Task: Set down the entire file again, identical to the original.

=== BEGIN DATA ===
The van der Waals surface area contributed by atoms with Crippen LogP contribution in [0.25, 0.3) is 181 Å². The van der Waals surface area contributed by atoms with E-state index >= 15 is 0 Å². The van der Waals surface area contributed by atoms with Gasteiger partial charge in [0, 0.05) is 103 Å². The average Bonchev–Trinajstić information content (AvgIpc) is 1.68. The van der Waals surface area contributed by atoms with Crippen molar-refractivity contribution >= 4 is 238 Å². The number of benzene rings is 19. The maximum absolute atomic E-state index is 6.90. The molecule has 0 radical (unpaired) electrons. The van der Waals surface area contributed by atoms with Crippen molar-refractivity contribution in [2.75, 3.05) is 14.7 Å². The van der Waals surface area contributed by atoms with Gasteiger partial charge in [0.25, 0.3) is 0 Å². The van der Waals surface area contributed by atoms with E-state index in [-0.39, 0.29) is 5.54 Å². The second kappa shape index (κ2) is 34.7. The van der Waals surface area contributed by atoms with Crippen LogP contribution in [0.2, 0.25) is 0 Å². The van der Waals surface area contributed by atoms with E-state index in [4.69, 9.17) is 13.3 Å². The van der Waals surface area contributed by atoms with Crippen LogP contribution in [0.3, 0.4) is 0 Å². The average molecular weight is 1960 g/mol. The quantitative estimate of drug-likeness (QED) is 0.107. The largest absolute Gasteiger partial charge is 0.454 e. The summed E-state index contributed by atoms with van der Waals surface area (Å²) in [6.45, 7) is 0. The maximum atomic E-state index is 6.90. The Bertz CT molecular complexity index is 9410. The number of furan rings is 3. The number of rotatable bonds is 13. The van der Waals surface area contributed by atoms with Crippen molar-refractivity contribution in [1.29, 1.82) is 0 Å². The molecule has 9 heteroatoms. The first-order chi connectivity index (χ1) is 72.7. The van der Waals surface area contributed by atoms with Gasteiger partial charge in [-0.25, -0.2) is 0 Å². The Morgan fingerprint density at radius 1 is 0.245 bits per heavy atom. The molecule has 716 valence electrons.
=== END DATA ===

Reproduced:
The van der Waals surface area contributed by atoms with Crippen LogP contribution in [0.25, 0.3) is 181 Å². The van der Waals surface area contributed by atoms with E-state index >= 15 is 0 Å². The van der Waals surface area contributed by atoms with Gasteiger partial charge in [0, 0.05) is 103 Å². The average Bonchev–Trinajstić information content (AvgIpc) is 1.68. The van der Waals surface area contributed by atoms with Crippen molar-refractivity contribution >= 4 is 238 Å². The number of benzene rings is 19. The maximum absolute atomic E-state index is 6.90. The molecule has 0 radical (unpaired) electrons. The van der Waals surface area contributed by atoms with Crippen molar-refractivity contribution in [2.75, 3.05) is 14.7 Å². The van der Waals surface area contributed by atoms with Gasteiger partial charge in [0.25, 0.3) is 0 Å². The van der Waals surface area contributed by atoms with E-state index in [-0.39, 0.29) is 5.54 Å². The second kappa shape index (κ2) is 34.7. The van der Waals surface area contributed by atoms with Crippen LogP contribution in [0.2, 0.25) is 0 Å². The van der Waals surface area contributed by atoms with E-state index in [4.69, 9.17) is 13.3 Å². The van der Waals surface area contributed by atoms with Crippen LogP contribution in [0.3, 0.4) is 0 Å². The average molecular weight is 1960 g/mol. The quantitative estimate of drug-likeness (QED) is 0.107. The largest absolute Gasteiger partial charge is 0.454 e. The summed E-state index contributed by atoms with van der Waals surface area (Å²) in [6.45, 7) is 0. The maximum atomic E-state index is 6.90. The Bertz CT molecular complexity index is 9410. The number of furan rings is 3. The number of rotatable bonds is 13. The van der Waals surface area contributed by atoms with Crippen molar-refractivity contribution in [1.29, 1.82) is 0 Å². The molecule has 9 heteroatoms. The first-order chi connectivity index (χ1) is 72.7. The van der Waals surface area contributed by atoms with Gasteiger partial charge in [-0.25, -0.2) is 0 Å². The Morgan fingerprint density at radius 1 is 0.245 bits per heavy atom. The molecule has 716 valence electrons.